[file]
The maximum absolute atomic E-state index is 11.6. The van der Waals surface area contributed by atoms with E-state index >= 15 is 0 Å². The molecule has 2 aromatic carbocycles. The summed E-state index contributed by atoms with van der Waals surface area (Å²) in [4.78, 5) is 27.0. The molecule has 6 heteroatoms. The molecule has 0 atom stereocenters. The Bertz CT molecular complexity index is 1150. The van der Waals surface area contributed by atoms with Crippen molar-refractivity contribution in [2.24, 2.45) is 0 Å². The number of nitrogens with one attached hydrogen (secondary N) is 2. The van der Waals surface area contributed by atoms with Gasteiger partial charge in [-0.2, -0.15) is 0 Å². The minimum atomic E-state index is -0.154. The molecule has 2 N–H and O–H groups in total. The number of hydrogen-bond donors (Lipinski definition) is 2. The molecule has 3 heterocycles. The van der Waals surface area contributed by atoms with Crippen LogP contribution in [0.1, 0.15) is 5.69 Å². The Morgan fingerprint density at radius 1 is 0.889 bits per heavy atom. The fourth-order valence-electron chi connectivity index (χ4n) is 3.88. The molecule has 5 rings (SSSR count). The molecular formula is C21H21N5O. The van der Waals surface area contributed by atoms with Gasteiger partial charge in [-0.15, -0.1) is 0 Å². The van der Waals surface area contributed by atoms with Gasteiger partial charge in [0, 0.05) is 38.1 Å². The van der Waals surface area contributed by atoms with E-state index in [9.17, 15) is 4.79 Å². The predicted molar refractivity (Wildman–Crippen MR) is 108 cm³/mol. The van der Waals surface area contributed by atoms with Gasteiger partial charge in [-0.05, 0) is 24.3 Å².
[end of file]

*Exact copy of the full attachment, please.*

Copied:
The maximum absolute atomic E-state index is 11.6. The van der Waals surface area contributed by atoms with E-state index >= 15 is 0 Å². The molecule has 2 aromatic carbocycles. The summed E-state index contributed by atoms with van der Waals surface area (Å²) in [4.78, 5) is 27.0. The molecule has 6 heteroatoms. The molecule has 0 atom stereocenters. The Bertz CT molecular complexity index is 1150. The van der Waals surface area contributed by atoms with Crippen molar-refractivity contribution in [2.24, 2.45) is 0 Å². The number of nitrogens with one attached hydrogen (secondary N) is 2. The van der Waals surface area contributed by atoms with Gasteiger partial charge in [-0.2, -0.15) is 0 Å². The minimum atomic E-state index is -0.154. The molecule has 2 N–H and O–H groups in total. The number of hydrogen-bond donors (Lipinski definition) is 2. The molecule has 3 heterocycles. The van der Waals surface area contributed by atoms with Crippen LogP contribution in [0.1, 0.15) is 5.69 Å². The Morgan fingerprint density at radius 1 is 0.889 bits per heavy atom. The fourth-order valence-electron chi connectivity index (χ4n) is 3.88. The molecule has 5 rings (SSSR count). The molecular formula is C21H21N5O. The van der Waals surface area contributed by atoms with Gasteiger partial charge in [-0.15, -0.1) is 0 Å². The van der Waals surface area contributed by atoms with Gasteiger partial charge in [0, 0.05) is 38.1 Å². The van der Waals surface area contributed by atoms with E-state index in [9.17, 15) is 4.79 Å². The predicted molar refractivity (Wildman–Crippen MR) is 108 cm³/mol. The van der Waals surface area contributed by atoms with Gasteiger partial charge in [-0.05, 0) is 24.3 Å².